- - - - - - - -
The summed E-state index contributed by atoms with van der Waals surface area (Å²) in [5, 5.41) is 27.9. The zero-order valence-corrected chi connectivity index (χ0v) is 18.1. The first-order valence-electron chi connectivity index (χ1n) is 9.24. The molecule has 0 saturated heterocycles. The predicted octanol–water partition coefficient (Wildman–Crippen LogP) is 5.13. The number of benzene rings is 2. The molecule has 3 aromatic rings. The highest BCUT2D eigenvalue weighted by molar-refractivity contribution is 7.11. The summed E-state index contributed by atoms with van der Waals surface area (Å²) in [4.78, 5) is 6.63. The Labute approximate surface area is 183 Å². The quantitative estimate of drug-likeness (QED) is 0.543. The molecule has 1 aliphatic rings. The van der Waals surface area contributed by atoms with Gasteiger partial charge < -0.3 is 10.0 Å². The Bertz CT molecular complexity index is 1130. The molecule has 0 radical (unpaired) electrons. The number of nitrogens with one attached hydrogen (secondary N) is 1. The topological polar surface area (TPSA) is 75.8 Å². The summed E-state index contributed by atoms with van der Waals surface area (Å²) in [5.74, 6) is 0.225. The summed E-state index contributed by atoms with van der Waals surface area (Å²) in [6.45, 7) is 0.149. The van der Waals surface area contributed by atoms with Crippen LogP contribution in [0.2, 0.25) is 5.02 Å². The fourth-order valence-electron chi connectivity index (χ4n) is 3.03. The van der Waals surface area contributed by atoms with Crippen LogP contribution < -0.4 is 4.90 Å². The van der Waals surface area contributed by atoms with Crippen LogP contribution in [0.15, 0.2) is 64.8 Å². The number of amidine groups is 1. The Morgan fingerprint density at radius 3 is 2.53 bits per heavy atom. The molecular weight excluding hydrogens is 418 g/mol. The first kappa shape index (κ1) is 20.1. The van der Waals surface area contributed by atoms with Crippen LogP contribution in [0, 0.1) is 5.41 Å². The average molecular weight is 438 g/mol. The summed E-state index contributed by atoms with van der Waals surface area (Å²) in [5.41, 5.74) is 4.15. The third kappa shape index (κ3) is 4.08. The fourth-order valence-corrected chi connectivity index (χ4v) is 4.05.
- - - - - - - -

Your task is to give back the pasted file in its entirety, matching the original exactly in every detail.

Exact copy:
The summed E-state index contributed by atoms with van der Waals surface area (Å²) in [5, 5.41) is 27.9. The zero-order valence-corrected chi connectivity index (χ0v) is 18.1. The first-order valence-electron chi connectivity index (χ1n) is 9.24. The molecule has 0 saturated heterocycles. The predicted octanol–water partition coefficient (Wildman–Crippen LogP) is 5.13. The number of benzene rings is 2. The molecule has 3 aromatic rings. The highest BCUT2D eigenvalue weighted by molar-refractivity contribution is 7.11. The summed E-state index contributed by atoms with van der Waals surface area (Å²) in [4.78, 5) is 6.63. The Labute approximate surface area is 183 Å². The quantitative estimate of drug-likeness (QED) is 0.543. The molecule has 1 aliphatic rings. The van der Waals surface area contributed by atoms with Gasteiger partial charge < -0.3 is 10.0 Å². The Bertz CT molecular complexity index is 1130. The molecule has 0 radical (unpaired) electrons. The number of nitrogens with one attached hydrogen (secondary N) is 1. The topological polar surface area (TPSA) is 75.8 Å². The summed E-state index contributed by atoms with van der Waals surface area (Å²) in [5.74, 6) is 0.225. The summed E-state index contributed by atoms with van der Waals surface area (Å²) in [6.45, 7) is 0.149. The van der Waals surface area contributed by atoms with Crippen LogP contribution in [0.2, 0.25) is 5.02 Å². The fourth-order valence-electron chi connectivity index (χ4n) is 3.03. The van der Waals surface area contributed by atoms with Crippen LogP contribution < -0.4 is 4.90 Å². The van der Waals surface area contributed by atoms with Crippen LogP contribution in [0.15, 0.2) is 64.8 Å². The number of amidine groups is 1. The Morgan fingerprint density at radius 3 is 2.53 bits per heavy atom. The molecular weight excluding hydrogens is 418 g/mol. The first kappa shape index (κ1) is 20.1. The van der Waals surface area contributed by atoms with Crippen LogP contribution in [0, 0.1) is 5.41 Å². The average molecular weight is 438 g/mol. The summed E-state index contributed by atoms with van der Waals surface area (Å²) in [5.41, 5.74) is 4.15. The third kappa shape index (κ3) is 4.08. The fourth-order valence-corrected chi connectivity index (χ4v) is 4.05.